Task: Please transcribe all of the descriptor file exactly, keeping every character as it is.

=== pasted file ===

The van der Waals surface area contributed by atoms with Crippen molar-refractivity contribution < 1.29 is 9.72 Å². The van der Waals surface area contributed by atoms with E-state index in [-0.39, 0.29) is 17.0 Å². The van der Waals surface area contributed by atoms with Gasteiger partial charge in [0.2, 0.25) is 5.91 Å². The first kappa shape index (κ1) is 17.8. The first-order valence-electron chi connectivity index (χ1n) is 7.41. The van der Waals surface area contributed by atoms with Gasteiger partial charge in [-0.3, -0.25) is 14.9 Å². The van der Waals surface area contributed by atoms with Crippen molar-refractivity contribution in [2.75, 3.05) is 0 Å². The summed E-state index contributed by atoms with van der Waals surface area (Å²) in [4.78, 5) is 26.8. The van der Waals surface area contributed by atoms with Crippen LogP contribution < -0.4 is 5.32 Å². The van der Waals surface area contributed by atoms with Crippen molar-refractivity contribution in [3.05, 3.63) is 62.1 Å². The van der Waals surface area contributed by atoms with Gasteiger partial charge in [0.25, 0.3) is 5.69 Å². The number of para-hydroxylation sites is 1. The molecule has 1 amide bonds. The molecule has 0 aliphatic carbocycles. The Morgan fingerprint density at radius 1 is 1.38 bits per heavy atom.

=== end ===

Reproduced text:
The van der Waals surface area contributed by atoms with Crippen molar-refractivity contribution < 1.29 is 9.72 Å². The van der Waals surface area contributed by atoms with E-state index in [-0.39, 0.29) is 17.0 Å². The van der Waals surface area contributed by atoms with Gasteiger partial charge in [0.2, 0.25) is 5.91 Å². The first kappa shape index (κ1) is 17.8. The first-order valence-electron chi connectivity index (χ1n) is 7.41. The van der Waals surface area contributed by atoms with Gasteiger partial charge in [-0.3, -0.25) is 14.9 Å². The van der Waals surface area contributed by atoms with Crippen molar-refractivity contribution in [2.75, 3.05) is 0 Å². The summed E-state index contributed by atoms with van der Waals surface area (Å²) in [4.78, 5) is 26.8. The van der Waals surface area contributed by atoms with Crippen LogP contribution < -0.4 is 5.32 Å². The van der Waals surface area contributed by atoms with Crippen molar-refractivity contribution in [3.05, 3.63) is 62.1 Å². The van der Waals surface area contributed by atoms with Gasteiger partial charge in [0.25, 0.3) is 5.69 Å². The number of para-hydroxylation sites is 1. The molecule has 1 amide bonds. The molecule has 0 aliphatic carbocycles. The Morgan fingerprint density at radius 1 is 1.38 bits per heavy atom.